Sophie Skarbek

1. What part of the process of creating art do you like best?
Thank you for inviting me to be the focus of the 'Spotlight on........ What I like best about the creative process is starting, can't wait to put down colours when I have an idea of what I am going to paint.

2.    What is your working environment like?
I have converted my dining room into a studio. This works well as I have a large table, a movable easel and movable storage for my art materials. The room has large top to bottom windows so there is plenty of light, especially in the afternoon. When friends come to dinner they love being surrounded by all this 'artistic energy'.

3.    What kind of (formal & informal) art training have you had?
I have studied art with Helen Brack at the CAE evening classes for many years. Also have attended numerous workshops with various professional artists in Australia and overseas. This is an ongoing process and I keep on learning as much as I can.

4.    How has your art training affected the kind of art you produce?
As my tutors had such individual approaches to art, I believe I have picked up various trends and techniques. Some of my work is figurative and some abstract. My subject matter is fairly broad as well and ranges from human and animal form to still life and landscape.

5.    Name some important influences and inspirations in your art career.
The greatest influence on my art would have been gained by being 'immersed' in art. from an early age........ books, galleries and exhibitions. And of course, the teaching of my tutors,  notably Helen Brack, Ross Davis and Diane Calke. Helen is a fine colourist and stressed using 'families of colour', mixing colours to produce various tones and shades. Ross was dynamic, he would take us into the Australian bush or Spanish countryside and make us do many fast colour studies, then back in the studio we would choose  a couple to work on. This was always combined with poetry reading, transporting me to a different world where I could get absolutely. deliciously lost. Diane's life drawing classes were absolutely fantastic, long poses, short poses, lots of charcoal and lots of energy. The aim was to free us, no tight stuff here. Loved it.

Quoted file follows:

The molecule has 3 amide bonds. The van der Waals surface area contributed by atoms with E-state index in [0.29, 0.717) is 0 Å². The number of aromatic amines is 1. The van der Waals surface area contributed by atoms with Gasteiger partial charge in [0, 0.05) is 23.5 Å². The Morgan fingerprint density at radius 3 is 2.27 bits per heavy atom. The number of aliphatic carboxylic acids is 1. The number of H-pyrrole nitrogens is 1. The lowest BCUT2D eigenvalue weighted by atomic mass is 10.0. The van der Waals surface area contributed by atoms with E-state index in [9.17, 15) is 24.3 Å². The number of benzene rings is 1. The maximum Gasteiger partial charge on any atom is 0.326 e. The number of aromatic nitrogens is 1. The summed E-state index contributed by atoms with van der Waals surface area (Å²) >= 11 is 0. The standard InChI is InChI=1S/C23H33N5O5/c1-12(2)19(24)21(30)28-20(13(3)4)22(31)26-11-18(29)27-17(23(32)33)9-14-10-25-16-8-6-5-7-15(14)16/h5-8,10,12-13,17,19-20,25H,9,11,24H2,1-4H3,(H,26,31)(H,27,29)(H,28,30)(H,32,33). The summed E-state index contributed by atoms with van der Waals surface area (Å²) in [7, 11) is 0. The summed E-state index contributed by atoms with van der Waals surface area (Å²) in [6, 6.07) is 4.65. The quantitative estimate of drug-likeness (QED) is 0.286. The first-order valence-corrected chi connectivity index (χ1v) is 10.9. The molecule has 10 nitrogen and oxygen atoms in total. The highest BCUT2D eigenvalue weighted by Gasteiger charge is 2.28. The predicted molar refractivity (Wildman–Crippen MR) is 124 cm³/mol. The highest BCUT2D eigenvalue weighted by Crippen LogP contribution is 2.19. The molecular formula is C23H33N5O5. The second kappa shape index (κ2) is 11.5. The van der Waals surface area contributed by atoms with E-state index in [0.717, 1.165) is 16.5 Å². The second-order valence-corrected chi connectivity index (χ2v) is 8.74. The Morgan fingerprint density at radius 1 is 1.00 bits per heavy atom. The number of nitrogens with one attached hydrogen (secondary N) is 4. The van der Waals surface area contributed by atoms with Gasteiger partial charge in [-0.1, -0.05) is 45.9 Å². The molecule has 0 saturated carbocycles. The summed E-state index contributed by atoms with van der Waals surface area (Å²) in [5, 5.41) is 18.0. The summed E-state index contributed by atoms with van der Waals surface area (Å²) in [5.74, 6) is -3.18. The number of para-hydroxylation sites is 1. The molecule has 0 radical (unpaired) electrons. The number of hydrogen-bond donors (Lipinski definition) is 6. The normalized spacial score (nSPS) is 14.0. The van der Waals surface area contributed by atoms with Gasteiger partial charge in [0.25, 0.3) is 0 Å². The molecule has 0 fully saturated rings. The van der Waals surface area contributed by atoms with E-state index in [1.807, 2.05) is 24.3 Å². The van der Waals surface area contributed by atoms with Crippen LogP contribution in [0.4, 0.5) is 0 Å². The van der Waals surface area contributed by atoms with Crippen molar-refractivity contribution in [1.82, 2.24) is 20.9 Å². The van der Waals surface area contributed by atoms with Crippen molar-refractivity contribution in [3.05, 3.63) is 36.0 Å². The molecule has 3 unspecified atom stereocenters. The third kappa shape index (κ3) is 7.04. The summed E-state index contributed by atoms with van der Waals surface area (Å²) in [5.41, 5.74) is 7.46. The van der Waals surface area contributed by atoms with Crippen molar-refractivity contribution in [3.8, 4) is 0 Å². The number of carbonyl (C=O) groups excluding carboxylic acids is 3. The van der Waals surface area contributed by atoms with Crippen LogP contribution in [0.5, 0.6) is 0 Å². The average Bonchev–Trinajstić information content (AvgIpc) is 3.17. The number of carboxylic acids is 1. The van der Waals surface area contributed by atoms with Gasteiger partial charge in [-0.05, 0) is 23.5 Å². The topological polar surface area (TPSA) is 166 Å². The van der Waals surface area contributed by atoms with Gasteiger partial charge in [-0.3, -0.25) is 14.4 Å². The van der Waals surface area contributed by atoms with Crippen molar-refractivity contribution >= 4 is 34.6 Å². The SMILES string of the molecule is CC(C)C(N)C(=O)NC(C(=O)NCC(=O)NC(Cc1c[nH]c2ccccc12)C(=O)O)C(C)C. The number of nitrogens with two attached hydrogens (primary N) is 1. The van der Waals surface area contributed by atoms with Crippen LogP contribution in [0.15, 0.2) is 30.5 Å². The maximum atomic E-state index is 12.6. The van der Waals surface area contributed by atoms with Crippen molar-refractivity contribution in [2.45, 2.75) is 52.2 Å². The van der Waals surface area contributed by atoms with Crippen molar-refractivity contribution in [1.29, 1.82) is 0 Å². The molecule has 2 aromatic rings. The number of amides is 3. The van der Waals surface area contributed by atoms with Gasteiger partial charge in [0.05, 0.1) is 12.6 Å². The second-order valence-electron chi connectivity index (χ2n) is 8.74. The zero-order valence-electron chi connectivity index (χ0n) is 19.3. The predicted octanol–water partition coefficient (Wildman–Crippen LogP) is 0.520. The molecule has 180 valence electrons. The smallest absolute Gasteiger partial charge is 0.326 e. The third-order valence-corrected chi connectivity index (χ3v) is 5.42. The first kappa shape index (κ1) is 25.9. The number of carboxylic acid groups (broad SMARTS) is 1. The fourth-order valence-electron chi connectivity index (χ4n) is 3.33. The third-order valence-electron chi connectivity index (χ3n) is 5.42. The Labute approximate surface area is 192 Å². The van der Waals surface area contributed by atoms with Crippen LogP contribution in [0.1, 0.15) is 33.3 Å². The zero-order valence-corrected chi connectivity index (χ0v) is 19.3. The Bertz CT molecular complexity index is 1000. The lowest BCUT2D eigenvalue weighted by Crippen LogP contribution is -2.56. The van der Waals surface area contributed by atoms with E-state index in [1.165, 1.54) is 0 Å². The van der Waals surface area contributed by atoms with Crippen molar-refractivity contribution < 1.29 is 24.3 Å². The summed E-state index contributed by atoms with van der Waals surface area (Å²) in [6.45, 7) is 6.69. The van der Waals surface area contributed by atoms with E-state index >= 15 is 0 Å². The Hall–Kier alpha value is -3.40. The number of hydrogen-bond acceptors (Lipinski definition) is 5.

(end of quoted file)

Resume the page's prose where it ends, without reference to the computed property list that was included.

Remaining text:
6.    What has been the most difficult thing you have encountered in your work?
I find preparatory drawing the most difficult  part  of my work. I know drawing is the essential basis for art but quite often I just start painting and see what happens. Another difficulty is knowing when to stop, I am often more satisfied with my art if it is not overworked, then it can easily loose it's ' freshness'.

7.    Have there been major turning points in your art career?
Yes, I guess having the guts to put on my first solo exhibition. This is a completely different experience to having a few pieces in a group show. Terrific responsibility to hang one's work on the pristine white walls of a gallery knowing that people will come, will look, will like or dislike. The pervading feeling is of excitement mixed with anxiety.......Is the work good enough !!!!!

8. What has been the highlight of your art career?
Some of the highlights of my career have actually been through exhibiting, now that I am used to it, I love it.  I love the excitement, the anticipation, the feeling of something accomplished when the works are framed and ready to go and the buzz of opening nights. There was also the most wonderful time spent painting in Spain with Ross Davis. Being surrounded by breathtaking color and scenary and totally immersed in art was definitely the pinnacle of my artistic life.

Spanish Moon 30 x 30 cm, Acrylic on canvas, by Sophie Skarbek
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